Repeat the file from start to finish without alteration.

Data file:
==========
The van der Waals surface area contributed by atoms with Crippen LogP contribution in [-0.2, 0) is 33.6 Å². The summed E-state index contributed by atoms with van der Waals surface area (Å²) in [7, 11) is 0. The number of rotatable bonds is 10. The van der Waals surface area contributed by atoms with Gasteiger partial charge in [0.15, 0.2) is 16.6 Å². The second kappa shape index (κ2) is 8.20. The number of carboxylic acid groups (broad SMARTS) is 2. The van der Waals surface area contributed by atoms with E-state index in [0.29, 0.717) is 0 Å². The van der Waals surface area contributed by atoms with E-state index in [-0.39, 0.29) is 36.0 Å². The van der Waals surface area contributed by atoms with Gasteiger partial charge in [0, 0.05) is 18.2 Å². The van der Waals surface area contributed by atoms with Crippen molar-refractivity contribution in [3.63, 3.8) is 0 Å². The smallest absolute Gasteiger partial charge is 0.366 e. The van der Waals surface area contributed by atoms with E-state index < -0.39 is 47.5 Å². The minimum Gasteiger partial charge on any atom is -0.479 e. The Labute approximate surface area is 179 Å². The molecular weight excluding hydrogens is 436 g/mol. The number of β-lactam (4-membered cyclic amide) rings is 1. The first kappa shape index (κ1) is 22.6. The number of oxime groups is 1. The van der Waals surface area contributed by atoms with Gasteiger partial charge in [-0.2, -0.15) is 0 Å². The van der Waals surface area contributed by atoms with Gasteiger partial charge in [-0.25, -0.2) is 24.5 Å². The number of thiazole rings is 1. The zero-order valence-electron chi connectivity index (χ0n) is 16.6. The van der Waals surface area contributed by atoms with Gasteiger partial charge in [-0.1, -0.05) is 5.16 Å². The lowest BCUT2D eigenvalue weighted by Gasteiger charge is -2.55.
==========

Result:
The van der Waals surface area contributed by atoms with Crippen LogP contribution in [-0.2, 0) is 33.6 Å². The summed E-state index contributed by atoms with van der Waals surface area (Å²) in [7, 11) is 0. The number of rotatable bonds is 10. The van der Waals surface area contributed by atoms with Gasteiger partial charge in [0.15, 0.2) is 16.6 Å². The second kappa shape index (κ2) is 8.20. The number of carboxylic acid groups (broad SMARTS) is 2. The van der Waals surface area contributed by atoms with E-state index in [0.29, 0.717) is 0 Å². The van der Waals surface area contributed by atoms with E-state index in [-0.39, 0.29) is 36.0 Å². The van der Waals surface area contributed by atoms with Gasteiger partial charge in [0, 0.05) is 18.2 Å². The van der Waals surface area contributed by atoms with Crippen molar-refractivity contribution in [3.63, 3.8) is 0 Å². The smallest absolute Gasteiger partial charge is 0.366 e. The van der Waals surface area contributed by atoms with E-state index < -0.39 is 47.5 Å². The minimum Gasteiger partial charge on any atom is -0.479 e. The Labute approximate surface area is 179 Å². The molecular weight excluding hydrogens is 436 g/mol. The number of β-lactam (4-membered cyclic amide) rings is 1. The first kappa shape index (κ1) is 22.6. The number of oxime groups is 1. The van der Waals surface area contributed by atoms with Gasteiger partial charge in [-0.2, -0.15) is 0 Å². The van der Waals surface area contributed by atoms with Gasteiger partial charge in [-0.25, -0.2) is 24.5 Å². The number of thiazole rings is 1. The zero-order valence-electron chi connectivity index (χ0n) is 16.6. The van der Waals surface area contributed by atoms with Gasteiger partial charge in [-0.1, -0.05) is 5.16 Å². The lowest BCUT2D eigenvalue weighted by Gasteiger charge is -2.55.